That delightful old chestnut, “all feminists hate men” came up in my French Feminism class yesterday. A guy was giving a presentation on the first chapter of Simone de Beauvoir’s Seconde Sexe II and said he felt that de Beauvoir didn’t appear to be blaming anyone for the way boys and girls are socialised into gender roles – unlike most feminists, who hate and blame men – and that it was just a never ending cycle perpetuated by both men and women. I asked him where he thought the idea that women should play a subservient role came from, and he replied that it was something we’d never know.
Really? Because here was me thinking that practically every major religion that asserts female subservience was – and continues to be – created and dominated by men. And that, entirely coincidentally I’m sure, religion has for centuries been and in many cases remains the dominant force in human societies. My conclusion being that, actually, men are to blame.
I’ll take a break there to let 99 per cent of the population attempt to bite my head off.
The fact is, men have, and continue to gain from patriarchy. They have power and wealth and their laws continue to protect that privilege. Female subservience is essential to this privilege, because if all humans were recognised and treated as equals, privilege would not exist.
This is not to say, however, that men are not also oppressed by patriarchy. You have to be a certain type of man to benefit from the current system, namely white and heterosexual, and that’s without factoring in the capitalism essential to its survival, the capitalism that ensures power and wealth remains in the hands of those who already have it. Masculinity also oppresses men (something de Beauvoir has been criticised for not recognising), forcing them into certain roles and denying them the ability to determine their own identity, just as femininity denies women the same freedom. Boys are still mocked for displaying emotions, while men who care deeply for children are often seen as weirdos with paedophilic intentions.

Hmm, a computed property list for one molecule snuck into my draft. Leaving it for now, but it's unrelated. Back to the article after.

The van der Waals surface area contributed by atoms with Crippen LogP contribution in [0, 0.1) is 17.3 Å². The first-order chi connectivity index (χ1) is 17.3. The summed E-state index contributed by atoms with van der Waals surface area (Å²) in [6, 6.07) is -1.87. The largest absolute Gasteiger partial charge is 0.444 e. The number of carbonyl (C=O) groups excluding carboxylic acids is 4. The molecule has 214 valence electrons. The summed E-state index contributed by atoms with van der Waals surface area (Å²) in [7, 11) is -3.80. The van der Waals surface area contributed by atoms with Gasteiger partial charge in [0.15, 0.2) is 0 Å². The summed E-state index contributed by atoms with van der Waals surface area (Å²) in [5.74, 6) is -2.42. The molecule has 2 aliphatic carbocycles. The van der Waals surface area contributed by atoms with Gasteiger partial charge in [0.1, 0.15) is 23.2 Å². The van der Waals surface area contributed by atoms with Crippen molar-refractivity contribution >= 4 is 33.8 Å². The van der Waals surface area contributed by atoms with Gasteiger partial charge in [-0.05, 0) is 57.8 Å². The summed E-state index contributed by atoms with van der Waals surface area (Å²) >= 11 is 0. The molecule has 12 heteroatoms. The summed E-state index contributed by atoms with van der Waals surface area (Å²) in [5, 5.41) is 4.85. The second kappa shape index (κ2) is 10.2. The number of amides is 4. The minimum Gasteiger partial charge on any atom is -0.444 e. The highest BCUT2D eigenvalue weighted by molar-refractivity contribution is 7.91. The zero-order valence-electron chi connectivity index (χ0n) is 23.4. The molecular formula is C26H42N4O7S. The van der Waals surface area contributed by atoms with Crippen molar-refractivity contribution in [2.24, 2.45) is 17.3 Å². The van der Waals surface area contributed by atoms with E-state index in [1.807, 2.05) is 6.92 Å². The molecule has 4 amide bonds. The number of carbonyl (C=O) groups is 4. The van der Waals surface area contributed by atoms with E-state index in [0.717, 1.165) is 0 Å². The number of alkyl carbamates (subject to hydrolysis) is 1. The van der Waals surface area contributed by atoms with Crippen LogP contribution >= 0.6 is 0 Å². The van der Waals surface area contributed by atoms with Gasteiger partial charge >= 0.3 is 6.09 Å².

Nevertheless, patriarchy did not come about randomly. While I personally feel it is more pertinent to blame the way men are socialised for the continuance of patriarchy, we have to accept that its history is one of men oppressing women, and unless we can address this central issue, women cannot move forward.
If that means facing accusations of man hating, so be it.
The answer is not to spend hours desperately trying to prove how much you love men, but rather to encourage the accuser to see where this stereotype has come from, to understand what patriarchy means, why it exists and how it came about and to point out how the very accusation of man hating is just another way to protect the Man from those uppity, equality demanding womens.